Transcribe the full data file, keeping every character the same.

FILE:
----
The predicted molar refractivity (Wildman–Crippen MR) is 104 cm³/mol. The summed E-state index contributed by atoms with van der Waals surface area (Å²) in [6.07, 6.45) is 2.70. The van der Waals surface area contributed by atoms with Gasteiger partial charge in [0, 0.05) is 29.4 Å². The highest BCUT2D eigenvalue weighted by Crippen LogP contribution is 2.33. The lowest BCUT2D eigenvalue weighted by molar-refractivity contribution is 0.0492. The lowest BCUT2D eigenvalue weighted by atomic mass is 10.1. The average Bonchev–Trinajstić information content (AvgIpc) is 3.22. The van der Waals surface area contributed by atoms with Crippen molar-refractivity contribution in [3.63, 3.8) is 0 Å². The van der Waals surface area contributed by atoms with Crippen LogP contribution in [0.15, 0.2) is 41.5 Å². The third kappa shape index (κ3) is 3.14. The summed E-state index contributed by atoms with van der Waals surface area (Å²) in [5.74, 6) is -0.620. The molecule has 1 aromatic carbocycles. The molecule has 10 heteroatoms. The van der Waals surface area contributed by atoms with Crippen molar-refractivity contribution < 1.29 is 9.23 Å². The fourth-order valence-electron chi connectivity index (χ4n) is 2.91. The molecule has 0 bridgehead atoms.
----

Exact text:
The predicted molar refractivity (Wildman–Crippen MR) is 104 cm³/mol. The summed E-state index contributed by atoms with van der Waals surface area (Å²) in [6.07, 6.45) is 2.70. The van der Waals surface area contributed by atoms with Gasteiger partial charge in [0, 0.05) is 29.4 Å². The highest BCUT2D eigenvalue weighted by Crippen LogP contribution is 2.33. The lowest BCUT2D eigenvalue weighted by molar-refractivity contribution is 0.0492. The lowest BCUT2D eigenvalue weighted by atomic mass is 10.1. The average Bonchev–Trinajstić information content (AvgIpc) is 3.22. The van der Waals surface area contributed by atoms with Crippen molar-refractivity contribution in [3.63, 3.8) is 0 Å². The van der Waals surface area contributed by atoms with Crippen LogP contribution in [0.15, 0.2) is 41.5 Å². The third kappa shape index (κ3) is 3.14. The summed E-state index contributed by atoms with van der Waals surface area (Å²) in [5.74, 6) is -0.620. The molecule has 1 aromatic carbocycles. The molecule has 10 heteroatoms. The van der Waals surface area contributed by atoms with Crippen molar-refractivity contribution < 1.29 is 9.23 Å². The fourth-order valence-electron chi connectivity index (χ4n) is 2.91. The molecule has 0 bridgehead atoms.